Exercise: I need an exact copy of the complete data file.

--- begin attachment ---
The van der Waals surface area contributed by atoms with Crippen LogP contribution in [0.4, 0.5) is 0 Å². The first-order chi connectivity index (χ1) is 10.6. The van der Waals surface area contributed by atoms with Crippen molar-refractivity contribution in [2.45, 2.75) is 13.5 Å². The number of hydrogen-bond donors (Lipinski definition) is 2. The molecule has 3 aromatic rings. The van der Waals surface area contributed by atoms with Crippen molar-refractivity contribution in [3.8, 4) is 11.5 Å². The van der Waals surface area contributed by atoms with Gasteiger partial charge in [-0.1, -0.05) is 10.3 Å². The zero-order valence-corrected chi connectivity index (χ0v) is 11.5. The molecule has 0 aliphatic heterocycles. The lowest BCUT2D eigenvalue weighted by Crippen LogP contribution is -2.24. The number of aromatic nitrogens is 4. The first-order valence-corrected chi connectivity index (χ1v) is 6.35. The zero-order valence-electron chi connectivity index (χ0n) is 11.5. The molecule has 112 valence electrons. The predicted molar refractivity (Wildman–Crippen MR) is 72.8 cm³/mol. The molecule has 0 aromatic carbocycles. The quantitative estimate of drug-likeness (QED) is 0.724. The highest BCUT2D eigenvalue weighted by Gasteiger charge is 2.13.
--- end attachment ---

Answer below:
The van der Waals surface area contributed by atoms with Crippen LogP contribution in [0.4, 0.5) is 0 Å². The first-order chi connectivity index (χ1) is 10.6. The van der Waals surface area contributed by atoms with Crippen molar-refractivity contribution in [2.45, 2.75) is 13.5 Å². The number of hydrogen-bond donors (Lipinski definition) is 2. The molecule has 3 aromatic rings. The van der Waals surface area contributed by atoms with Crippen molar-refractivity contribution in [3.8, 4) is 11.5 Å². The van der Waals surface area contributed by atoms with Gasteiger partial charge in [-0.1, -0.05) is 10.3 Å². The zero-order valence-corrected chi connectivity index (χ0v) is 11.5. The molecule has 0 aliphatic heterocycles. The lowest BCUT2D eigenvalue weighted by Crippen LogP contribution is -2.24. The number of aromatic nitrogens is 4. The first-order valence-corrected chi connectivity index (χ1v) is 6.35. The zero-order valence-electron chi connectivity index (χ0n) is 11.5. The molecule has 112 valence electrons. The predicted molar refractivity (Wildman–Crippen MR) is 72.8 cm³/mol. The molecule has 0 aromatic carbocycles. The quantitative estimate of drug-likeness (QED) is 0.724. The highest BCUT2D eigenvalue weighted by Gasteiger charge is 2.13.